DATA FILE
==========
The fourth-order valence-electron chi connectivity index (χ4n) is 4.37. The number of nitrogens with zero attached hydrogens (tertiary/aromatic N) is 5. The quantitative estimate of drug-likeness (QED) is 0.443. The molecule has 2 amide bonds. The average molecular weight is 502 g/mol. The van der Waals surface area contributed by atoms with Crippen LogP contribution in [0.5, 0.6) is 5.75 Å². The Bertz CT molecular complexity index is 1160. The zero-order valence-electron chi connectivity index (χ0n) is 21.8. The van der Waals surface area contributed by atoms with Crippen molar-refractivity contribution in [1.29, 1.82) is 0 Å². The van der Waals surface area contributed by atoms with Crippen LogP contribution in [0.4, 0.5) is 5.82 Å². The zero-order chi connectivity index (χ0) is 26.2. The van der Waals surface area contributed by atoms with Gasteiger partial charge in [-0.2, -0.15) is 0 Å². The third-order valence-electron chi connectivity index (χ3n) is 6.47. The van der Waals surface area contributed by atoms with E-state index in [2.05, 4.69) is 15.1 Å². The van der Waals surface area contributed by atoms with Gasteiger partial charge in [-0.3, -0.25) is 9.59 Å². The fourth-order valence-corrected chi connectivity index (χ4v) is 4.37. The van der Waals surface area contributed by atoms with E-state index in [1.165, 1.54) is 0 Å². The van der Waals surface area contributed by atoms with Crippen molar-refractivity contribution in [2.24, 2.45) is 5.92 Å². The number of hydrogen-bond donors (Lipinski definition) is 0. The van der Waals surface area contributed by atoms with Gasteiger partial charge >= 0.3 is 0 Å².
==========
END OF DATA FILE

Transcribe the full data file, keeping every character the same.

The fourth-order valence-electron chi connectivity index (χ4n) is 4.37. The number of nitrogens with zero attached hydrogens (tertiary/aromatic N) is 5. The quantitative estimate of drug-likeness (QED) is 0.443. The molecule has 2 amide bonds. The average molecular weight is 502 g/mol. The van der Waals surface area contributed by atoms with Crippen LogP contribution in [0.5, 0.6) is 5.75 Å². The Bertz CT molecular complexity index is 1160. The zero-order valence-electron chi connectivity index (χ0n) is 21.8. The van der Waals surface area contributed by atoms with Crippen molar-refractivity contribution in [1.29, 1.82) is 0 Å². The van der Waals surface area contributed by atoms with Crippen LogP contribution in [0.4, 0.5) is 5.82 Å². The zero-order chi connectivity index (χ0) is 26.2. The van der Waals surface area contributed by atoms with Gasteiger partial charge in [-0.2, -0.15) is 0 Å². The third-order valence-electron chi connectivity index (χ3n) is 6.47. The van der Waals surface area contributed by atoms with E-state index in [2.05, 4.69) is 15.1 Å². The van der Waals surface area contributed by atoms with Gasteiger partial charge in [-0.3, -0.25) is 9.59 Å². The fourth-order valence-corrected chi connectivity index (χ4v) is 4.37. The van der Waals surface area contributed by atoms with E-state index in [1.165, 1.54) is 0 Å². The van der Waals surface area contributed by atoms with Crippen molar-refractivity contribution in [2.24, 2.45) is 5.92 Å². The number of hydrogen-bond donors (Lipinski definition) is 0. The van der Waals surface area contributed by atoms with Gasteiger partial charge >= 0.3 is 0 Å².